The paper "Corporate Governance and Regulations - Joint Stock Corporation " is a perfect example of a business case study. The corporation of today plays a critical role in the institution of highly developed free enterprise. The Joint Stock Corporation first came into life in the 20th century and Karl Marx who witnessed it saw it as a possibility towards the communal ownership of the means of production and as a way that would eventually lead to socialism. Corporations have been around for some time now and there seems to be no sooner end to them.
As early as the mid-2000s, the World Federation of Stock exchanges said witnessed the registration of over 400, 000 corporations in the stock market across the world, and increase of about 30 percent from 1997 (WFE 2008). Today, the structure of the joint-stock company is such that it has led to a series of industrial developments that saw the Economist in the year 2006 attribute the failure of the Arab countries region’ s failure to develop to the failure in instituting joint-stock corporations. The current corporations, and specifically the Multinationals or international corporations some that are larger than some of the state economies of some countries in the world, have grown to the point where they have taken up the global political economy which in many cases has been a representation of a possible challenge to the conventional structures of the political structures, especially with regard to political considerations within the “ state-nation” framework (Barca & Becht 2001).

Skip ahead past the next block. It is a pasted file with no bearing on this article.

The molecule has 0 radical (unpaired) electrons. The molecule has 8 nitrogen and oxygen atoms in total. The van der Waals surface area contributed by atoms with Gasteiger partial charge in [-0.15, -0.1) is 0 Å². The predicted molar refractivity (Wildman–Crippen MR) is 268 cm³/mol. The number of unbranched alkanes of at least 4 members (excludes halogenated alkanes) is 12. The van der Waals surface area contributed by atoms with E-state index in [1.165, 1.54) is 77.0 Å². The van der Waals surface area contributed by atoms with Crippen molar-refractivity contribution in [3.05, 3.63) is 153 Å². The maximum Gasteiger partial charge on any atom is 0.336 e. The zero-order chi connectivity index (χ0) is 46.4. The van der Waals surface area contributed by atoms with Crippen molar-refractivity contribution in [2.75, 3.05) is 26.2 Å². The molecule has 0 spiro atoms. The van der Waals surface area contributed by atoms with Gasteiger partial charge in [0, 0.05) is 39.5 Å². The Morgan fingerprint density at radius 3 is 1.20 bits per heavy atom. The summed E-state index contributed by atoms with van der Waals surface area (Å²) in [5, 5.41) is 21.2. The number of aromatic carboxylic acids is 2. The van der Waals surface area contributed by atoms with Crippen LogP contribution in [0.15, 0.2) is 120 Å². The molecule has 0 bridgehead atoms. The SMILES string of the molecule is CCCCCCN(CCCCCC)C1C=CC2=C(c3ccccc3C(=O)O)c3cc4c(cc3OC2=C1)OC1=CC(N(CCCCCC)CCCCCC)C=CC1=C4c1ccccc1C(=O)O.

There is no doubt that corporations will continue being in existence as a means through which people and capital can be organized for as long as the need to regulate ups and downs in the global financial systems such as the recent financial crisis shall last. The question of who controls the modern corporation, how it is governed as well as the reason that is behind the need for regulation has become a very critical factor when it comes to the organization of production in the current market economy which is largely industrialist, and corporate governance is today some of the most critical factors in business and organizational circles. When the Enron and Worldcom scandals emerged, many people took it as a sign of greediness in the free enterprise in the US alone but other cases such as Ahold and Parmalat have led to the questioning of the answerability of those behind management in corporations and especially with regard to the protection of investors as well as personnel.
The public in many western countries has risen up in the recent past to specifically question the remuneration of executives which is said to ever be on the rise, the large profits despite the challenging economic environment within which corporations have been operating in the recent past even in the midst of employee layoffs (Becht et al 2006).
All these factors have led to a heated discussion related to social impartiality and equality. As the numbers of mergers and acquisitions increase further, with higher levels being observed in the US, many industries are increasingly becoming strategic economic sectors requiring that they should be protected against invasion by foreigners. This paper talks about the control of corporations, largely known as corporate governance in the midst of regulatory frameworks.
List of References
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